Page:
BAKERSFIELD, Calif. (KGET) — As the nation prepares to head into its first midterm election since 2020, questions and concerns about our elections remain front-and-center around the country and right here in Kern County.

“It’s a fundamental block to our democracy. People have to have faith in voting for our system to work. And if they don’t have faith, they’re not going to vote,” Representative David Valadao (R-Hanford) said.

Those concerns brought the House GOP’s Faith in Elections Project to Bakersfield on Tuesday, where Valadao and the head of the project Representative Rodney Davis (R-Illinois), appointed to the position by House Minority Leader Kevin McCarthy (R-Bakersfield), in a roundtable with three Central Valley district attorneys and local election officials.

“It was Congressman Valadao who said, come to Bakersfield, talk to our election administrators, see what they’re doing right,” Davis said. “And make sure that we can come together and ensure that we have faith in our elections throughout this country starting right here in Kern County.”

The project, started in May 2021, seeks to improve voter confidence in our elections while countering what Rodney calls Democrats’ attempts to nuclearize our system.

“Ensure that our election administrators have the resources they need, that they also have the backup they need to understand that the federal government is going to not overstep and tell each administrator what they should and shouldn’t do in their local elections,” Davis said.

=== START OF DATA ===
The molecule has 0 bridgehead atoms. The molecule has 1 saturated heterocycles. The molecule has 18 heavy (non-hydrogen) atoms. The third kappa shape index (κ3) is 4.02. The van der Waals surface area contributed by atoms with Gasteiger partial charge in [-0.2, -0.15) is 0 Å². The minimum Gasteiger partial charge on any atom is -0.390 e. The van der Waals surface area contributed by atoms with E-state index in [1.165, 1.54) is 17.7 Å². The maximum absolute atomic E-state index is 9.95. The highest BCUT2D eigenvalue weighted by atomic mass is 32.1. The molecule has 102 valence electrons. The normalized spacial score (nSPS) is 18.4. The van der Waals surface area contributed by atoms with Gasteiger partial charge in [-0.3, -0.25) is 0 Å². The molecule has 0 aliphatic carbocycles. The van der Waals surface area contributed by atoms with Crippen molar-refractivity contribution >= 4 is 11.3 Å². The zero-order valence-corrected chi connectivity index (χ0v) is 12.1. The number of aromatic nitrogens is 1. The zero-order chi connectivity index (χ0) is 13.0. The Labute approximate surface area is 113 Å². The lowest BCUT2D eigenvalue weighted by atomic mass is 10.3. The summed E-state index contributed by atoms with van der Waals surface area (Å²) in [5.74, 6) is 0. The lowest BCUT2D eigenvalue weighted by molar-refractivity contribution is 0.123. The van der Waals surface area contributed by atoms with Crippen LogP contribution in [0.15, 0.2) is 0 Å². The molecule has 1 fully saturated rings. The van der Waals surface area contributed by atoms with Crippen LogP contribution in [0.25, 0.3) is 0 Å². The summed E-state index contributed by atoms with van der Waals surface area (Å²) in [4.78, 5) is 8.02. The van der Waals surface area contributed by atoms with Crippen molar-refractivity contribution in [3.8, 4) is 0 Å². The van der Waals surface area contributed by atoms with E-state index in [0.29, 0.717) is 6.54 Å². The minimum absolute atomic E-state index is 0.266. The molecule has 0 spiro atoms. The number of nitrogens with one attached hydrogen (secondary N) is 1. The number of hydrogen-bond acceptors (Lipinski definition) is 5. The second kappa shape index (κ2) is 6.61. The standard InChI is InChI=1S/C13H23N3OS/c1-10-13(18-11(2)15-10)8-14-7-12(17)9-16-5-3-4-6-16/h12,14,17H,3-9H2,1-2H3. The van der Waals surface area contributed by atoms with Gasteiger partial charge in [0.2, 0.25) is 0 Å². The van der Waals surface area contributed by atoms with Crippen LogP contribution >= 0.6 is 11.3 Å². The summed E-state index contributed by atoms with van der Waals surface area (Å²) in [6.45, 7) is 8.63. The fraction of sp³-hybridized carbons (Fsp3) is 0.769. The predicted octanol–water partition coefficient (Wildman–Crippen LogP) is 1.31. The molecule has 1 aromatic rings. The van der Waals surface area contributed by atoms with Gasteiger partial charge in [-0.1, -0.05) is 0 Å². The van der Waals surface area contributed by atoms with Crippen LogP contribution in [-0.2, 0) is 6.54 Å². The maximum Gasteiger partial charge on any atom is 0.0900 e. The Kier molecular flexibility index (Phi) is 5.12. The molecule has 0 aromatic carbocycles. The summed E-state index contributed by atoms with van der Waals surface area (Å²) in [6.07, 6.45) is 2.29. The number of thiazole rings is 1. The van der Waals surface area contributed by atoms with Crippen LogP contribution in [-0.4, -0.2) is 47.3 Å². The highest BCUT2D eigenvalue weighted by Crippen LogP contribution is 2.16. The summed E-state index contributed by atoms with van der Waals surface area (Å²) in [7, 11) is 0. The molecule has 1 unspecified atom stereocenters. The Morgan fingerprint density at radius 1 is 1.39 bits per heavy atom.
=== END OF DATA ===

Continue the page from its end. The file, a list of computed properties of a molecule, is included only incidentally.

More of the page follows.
Two examples of that, the group argues, are Democrats’ efforts to expand same-day voter registration and mail-in-voting. Both policies are already in place in California.

“I think that we’ve got to change them, because they are two systems that are easily corruptible,” Valadao said.

In a statement to 17 News, Valadao’s Democratic opponent in November, Rudy Salas, said voters should have the convenience to vote in their own homes and the ballot counting process takes some time in the state because of the care election officials take to make sure each vote is properly counted.

“Allowing people to register same-day recognizes that many people work two jobs or start work before the sun rises and head home after it has set,” Salas said in his statement.

Valadao and Davis emphasized the Republican election integrity bill American Confidence In Elections Act, which they say works to ensure state and local election officials have what they need to carry out election integrity measures. The bill would also allow Congress to implement measures in D.C. such as requiring a photo ID to vote. The group argues the act would also protect free speech, such as preventing the creation of a “Misinformation Czar.”

Former President Donald Trump and some Republicans have continued to claim the 2020 election was illegitimate. While Valadao and Davis point out that some Democrats have objected to electoral votes for Republican Presidents in the past, making sure an event like January 6 doesn’t happen again is part of the mission as well.

“And another part of my job in Washington, is to make sure that our security apparatus is never put in that position,” Davis said.

Kern County Assistant Auditor-Controller-County Clerk-Registrar of Voters Aimee Espinoza who is set to take over the department next year attended the roundtable and said the group “shared stories, ideas, and insights on how to strengthen voter confidence in the election process, which should be a goal at every level of government.”